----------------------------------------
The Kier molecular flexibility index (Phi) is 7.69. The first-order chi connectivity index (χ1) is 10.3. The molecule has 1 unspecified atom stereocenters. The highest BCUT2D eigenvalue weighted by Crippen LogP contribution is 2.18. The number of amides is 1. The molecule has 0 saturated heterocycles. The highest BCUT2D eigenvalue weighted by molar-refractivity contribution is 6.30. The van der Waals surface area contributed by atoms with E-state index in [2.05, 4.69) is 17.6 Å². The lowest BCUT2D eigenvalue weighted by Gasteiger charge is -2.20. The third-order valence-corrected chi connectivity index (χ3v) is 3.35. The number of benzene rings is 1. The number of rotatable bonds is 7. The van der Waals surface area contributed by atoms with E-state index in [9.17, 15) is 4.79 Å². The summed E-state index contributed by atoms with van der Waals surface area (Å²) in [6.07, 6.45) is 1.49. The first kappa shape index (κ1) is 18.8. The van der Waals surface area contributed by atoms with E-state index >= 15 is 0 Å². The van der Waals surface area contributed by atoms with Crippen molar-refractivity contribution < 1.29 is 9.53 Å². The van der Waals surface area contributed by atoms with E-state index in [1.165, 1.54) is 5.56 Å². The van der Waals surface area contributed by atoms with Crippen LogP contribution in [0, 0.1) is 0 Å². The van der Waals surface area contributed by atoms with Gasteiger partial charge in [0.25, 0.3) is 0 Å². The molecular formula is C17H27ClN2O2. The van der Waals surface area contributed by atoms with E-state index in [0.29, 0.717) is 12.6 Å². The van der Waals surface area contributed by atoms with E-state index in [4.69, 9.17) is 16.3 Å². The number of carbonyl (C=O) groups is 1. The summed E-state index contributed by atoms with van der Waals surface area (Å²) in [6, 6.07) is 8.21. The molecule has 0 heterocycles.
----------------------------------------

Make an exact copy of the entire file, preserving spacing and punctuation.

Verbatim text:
The Kier molecular flexibility index (Phi) is 7.69. The first-order chi connectivity index (χ1) is 10.3. The molecule has 1 unspecified atom stereocenters. The highest BCUT2D eigenvalue weighted by Crippen LogP contribution is 2.18. The number of amides is 1. The molecule has 0 saturated heterocycles. The highest BCUT2D eigenvalue weighted by molar-refractivity contribution is 6.30. The van der Waals surface area contributed by atoms with E-state index in [2.05, 4.69) is 17.6 Å². The lowest BCUT2D eigenvalue weighted by Gasteiger charge is -2.20. The third-order valence-corrected chi connectivity index (χ3v) is 3.35. The number of benzene rings is 1. The number of rotatable bonds is 7. The van der Waals surface area contributed by atoms with E-state index in [9.17, 15) is 4.79 Å². The summed E-state index contributed by atoms with van der Waals surface area (Å²) in [6.07, 6.45) is 1.49. The first kappa shape index (κ1) is 18.8. The van der Waals surface area contributed by atoms with E-state index >= 15 is 0 Å². The van der Waals surface area contributed by atoms with Crippen molar-refractivity contribution < 1.29 is 9.53 Å². The van der Waals surface area contributed by atoms with E-state index in [1.165, 1.54) is 5.56 Å². The van der Waals surface area contributed by atoms with Crippen LogP contribution in [0, 0.1) is 0 Å². The van der Waals surface area contributed by atoms with Gasteiger partial charge in [0.25, 0.3) is 0 Å². The molecular formula is C17H27ClN2O2. The van der Waals surface area contributed by atoms with E-state index in [0.29, 0.717) is 12.6 Å². The van der Waals surface area contributed by atoms with E-state index in [4.69, 9.17) is 16.3 Å². The number of carbonyl (C=O) groups is 1. The summed E-state index contributed by atoms with van der Waals surface area (Å²) in [6, 6.07) is 8.21. The molecule has 0 heterocycles.